I don't want tons of stuff. I just wish we'd object when journalists are imprisoned and shit like that.

I also wish we wouldn't use extraordinary rendition to allow other countries to torture people.

vbspurs said...

I'm glad to see Michael Totten is still alive (no pun of his name intended).

I unfortunately, stopped reading him around August or so, because his manner became even more "neutral" and Donklephantish, which makes for a wishy-washy blog.

(And I'm well-aware he may be reading this. Sorry Michael. You're still a nice bloke, though)

But that he wrote about this genocide museum, which I was not aware of, is fantastic.

Kudos!

Cheers,
Victoria

vbspurs said...

Hah! the new meme - Saddam is a liberal who has been informed by the Left!

Wait, are you saying you didn't know that the Ba'ath Party was directly modeled on the Stalinist version of the Communist Party?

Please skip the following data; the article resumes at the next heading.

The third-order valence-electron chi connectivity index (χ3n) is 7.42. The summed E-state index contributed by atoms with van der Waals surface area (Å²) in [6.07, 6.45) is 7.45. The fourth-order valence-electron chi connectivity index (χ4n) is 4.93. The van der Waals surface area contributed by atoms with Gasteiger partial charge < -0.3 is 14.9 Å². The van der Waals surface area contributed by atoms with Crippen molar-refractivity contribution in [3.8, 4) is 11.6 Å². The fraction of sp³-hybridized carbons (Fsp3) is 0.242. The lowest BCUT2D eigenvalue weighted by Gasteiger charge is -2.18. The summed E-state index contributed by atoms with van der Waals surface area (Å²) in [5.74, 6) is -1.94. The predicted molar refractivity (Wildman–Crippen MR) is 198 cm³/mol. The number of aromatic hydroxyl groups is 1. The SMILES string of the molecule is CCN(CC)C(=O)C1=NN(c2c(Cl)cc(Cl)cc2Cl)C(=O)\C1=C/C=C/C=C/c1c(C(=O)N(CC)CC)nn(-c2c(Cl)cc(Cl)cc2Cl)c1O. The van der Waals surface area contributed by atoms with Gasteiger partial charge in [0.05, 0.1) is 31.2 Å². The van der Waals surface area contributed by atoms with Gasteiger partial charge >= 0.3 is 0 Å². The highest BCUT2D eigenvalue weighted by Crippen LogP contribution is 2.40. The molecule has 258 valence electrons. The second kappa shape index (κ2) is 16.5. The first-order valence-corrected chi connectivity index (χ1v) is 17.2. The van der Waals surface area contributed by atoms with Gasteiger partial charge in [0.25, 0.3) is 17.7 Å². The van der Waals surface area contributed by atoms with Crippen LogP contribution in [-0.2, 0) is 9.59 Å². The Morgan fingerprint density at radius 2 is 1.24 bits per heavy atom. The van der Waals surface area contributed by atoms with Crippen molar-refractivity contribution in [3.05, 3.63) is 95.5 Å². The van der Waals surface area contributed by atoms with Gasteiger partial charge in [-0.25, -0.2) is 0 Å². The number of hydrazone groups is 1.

Or didn't people know that during Ba'ath Party meetings, the participants had to intone in unison:

"UNITY! FREEDOM! and SOCIALISM!"

In the rush to call things "Fascist", which is short-hand for some for the extreme Right, people often forget that Fascism draws on Social statism entirely -- or else they'd yell, Unity! Freedom! and Capitalism!.

Cheers,
Victoria

hoosthere said...

Geoduck,

I'm sorry...I take deep issue with your objectively pro-kitten stand. Those animals are not nice. :)

Uncle Buck,

You make good points in general, but please spare the "deceit" i.e. "Bush Lied!" meme. This has been thoroughly debunked and should not be supported by healthy-thinking individuals, as you seem to be.

And I would say that it is easy for all of us to tar the current administration with "incompetence" because things are still a bit messy. Again, hindsight is so easy, but in the long-term, i.e. the big picture, it seems that you do agree that what we have accomplished so far was worth doing.